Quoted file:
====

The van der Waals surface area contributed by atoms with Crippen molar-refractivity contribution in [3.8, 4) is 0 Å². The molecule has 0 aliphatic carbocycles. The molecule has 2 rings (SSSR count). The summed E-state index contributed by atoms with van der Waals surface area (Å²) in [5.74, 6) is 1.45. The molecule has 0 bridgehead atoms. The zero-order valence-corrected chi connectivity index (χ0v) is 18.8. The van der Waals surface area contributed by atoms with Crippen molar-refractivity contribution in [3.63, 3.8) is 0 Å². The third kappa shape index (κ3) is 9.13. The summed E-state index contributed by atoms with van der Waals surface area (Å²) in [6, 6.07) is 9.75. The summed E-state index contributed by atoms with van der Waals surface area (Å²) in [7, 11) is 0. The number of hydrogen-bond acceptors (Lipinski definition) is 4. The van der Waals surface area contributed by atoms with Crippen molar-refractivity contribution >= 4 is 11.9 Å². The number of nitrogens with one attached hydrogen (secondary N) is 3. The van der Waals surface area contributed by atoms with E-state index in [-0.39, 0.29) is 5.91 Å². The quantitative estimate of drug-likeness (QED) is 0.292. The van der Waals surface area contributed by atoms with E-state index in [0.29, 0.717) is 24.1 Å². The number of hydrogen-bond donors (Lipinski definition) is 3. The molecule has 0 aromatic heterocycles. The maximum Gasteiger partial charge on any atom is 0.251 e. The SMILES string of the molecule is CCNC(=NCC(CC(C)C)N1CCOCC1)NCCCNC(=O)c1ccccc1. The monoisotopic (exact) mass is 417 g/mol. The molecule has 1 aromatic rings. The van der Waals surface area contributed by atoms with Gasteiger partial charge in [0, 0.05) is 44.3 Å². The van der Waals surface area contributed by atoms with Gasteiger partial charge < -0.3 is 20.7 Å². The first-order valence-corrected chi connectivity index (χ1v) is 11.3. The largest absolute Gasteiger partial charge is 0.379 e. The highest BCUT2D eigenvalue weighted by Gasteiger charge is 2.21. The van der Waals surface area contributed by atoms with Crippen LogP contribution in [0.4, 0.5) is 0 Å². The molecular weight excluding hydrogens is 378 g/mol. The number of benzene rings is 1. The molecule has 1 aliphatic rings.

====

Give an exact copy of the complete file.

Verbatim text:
The van der Waals surface area contributed by atoms with Crippen molar-refractivity contribution in [3.8, 4) is 0 Å². The molecule has 0 aliphatic carbocycles. The molecule has 2 rings (SSSR count). The summed E-state index contributed by atoms with van der Waals surface area (Å²) in [5.74, 6) is 1.45. The molecule has 0 bridgehead atoms. The zero-order valence-corrected chi connectivity index (χ0v) is 18.8. The van der Waals surface area contributed by atoms with Crippen molar-refractivity contribution in [3.63, 3.8) is 0 Å². The third kappa shape index (κ3) is 9.13. The summed E-state index contributed by atoms with van der Waals surface area (Å²) in [6, 6.07) is 9.75. The summed E-state index contributed by atoms with van der Waals surface area (Å²) in [7, 11) is 0. The number of hydrogen-bond acceptors (Lipinski definition) is 4. The van der Waals surface area contributed by atoms with Crippen molar-refractivity contribution >= 4 is 11.9 Å². The number of nitrogens with one attached hydrogen (secondary N) is 3. The van der Waals surface area contributed by atoms with E-state index in [-0.39, 0.29) is 5.91 Å². The quantitative estimate of drug-likeness (QED) is 0.292. The van der Waals surface area contributed by atoms with E-state index in [0.29, 0.717) is 24.1 Å². The number of hydrogen-bond donors (Lipinski definition) is 3. The molecule has 0 aromatic heterocycles. The maximum Gasteiger partial charge on any atom is 0.251 e. The SMILES string of the molecule is CCNC(=NCC(CC(C)C)N1CCOCC1)NCCCNC(=O)c1ccccc1. The monoisotopic (exact) mass is 417 g/mol. The molecule has 1 aromatic rings. The van der Waals surface area contributed by atoms with Gasteiger partial charge in [0, 0.05) is 44.3 Å². The van der Waals surface area contributed by atoms with Gasteiger partial charge < -0.3 is 20.7 Å². The first-order valence-corrected chi connectivity index (χ1v) is 11.3. The largest absolute Gasteiger partial charge is 0.379 e. The highest BCUT2D eigenvalue weighted by Gasteiger charge is 2.21. The van der Waals surface area contributed by atoms with Crippen LogP contribution in [0.4, 0.5) is 0 Å². The molecular weight excluding hydrogens is 378 g/mol. The number of benzene rings is 1. The molecule has 1 aliphatic rings.